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Headshot Young Girl

Lydia Croupe


United States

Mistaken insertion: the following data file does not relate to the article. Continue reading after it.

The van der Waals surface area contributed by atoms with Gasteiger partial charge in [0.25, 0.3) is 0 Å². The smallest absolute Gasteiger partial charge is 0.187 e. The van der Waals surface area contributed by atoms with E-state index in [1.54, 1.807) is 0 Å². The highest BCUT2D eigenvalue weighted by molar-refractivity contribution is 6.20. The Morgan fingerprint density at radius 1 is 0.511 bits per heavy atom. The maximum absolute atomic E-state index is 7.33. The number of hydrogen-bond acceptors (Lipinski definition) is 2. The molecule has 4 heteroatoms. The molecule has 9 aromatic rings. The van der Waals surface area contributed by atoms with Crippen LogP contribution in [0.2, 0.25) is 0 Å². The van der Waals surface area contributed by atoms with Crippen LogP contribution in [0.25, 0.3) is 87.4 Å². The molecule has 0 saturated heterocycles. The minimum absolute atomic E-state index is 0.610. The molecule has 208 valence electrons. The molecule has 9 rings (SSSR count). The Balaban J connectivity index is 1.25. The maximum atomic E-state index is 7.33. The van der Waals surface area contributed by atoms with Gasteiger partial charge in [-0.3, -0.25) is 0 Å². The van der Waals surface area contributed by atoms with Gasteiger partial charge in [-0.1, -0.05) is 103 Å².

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There is a disconnect between Generations in terms of leadership and educators and students. First there is the way different generations view a job and finding employment elsewhere. Older generations may leave a position for a promotion or more pay. However, according to McCrindle Research, Gen Z employees are not leaving jobs because of a compelling reason to go. Gen Z leaves jobs because they do not have a compelling reason to stay. McCrindle research notes that a compelling reason to stay seems to be investing in both the personal and professional growth of Gen Z employees. With high teacher turnover especially in public ed, this could explain attrition rates for school districts. In addition to this gap in understanding with Gen Z educators, school districts are not providing Gen Alpha students the type of personalized education they desire. Therefore, student motivation to learn is waning and Gen Z educators are left wondering what to do with a disengaged classroom. It doesn’t seem like anyone is giving voice to Gen Z educators about what they need to empower Gen Alpha learning. For those who are successful, the platform to share their methods must be sought out by other teachers rather than being presented the opportunity to a wider audience. While some leadership is moving towards making the necessary changes, there is still a large contingency of leadership silencing ideas that are different from the ones they used once upon a time in the classroom. All of this leads to a two-fold problem: investing in the Gen Z teachers in a way that compels them to stay in the classroom and providing Gen Z educators the best methods and tools to reach their Gen Alpha students who desire more individualized educational experiences.

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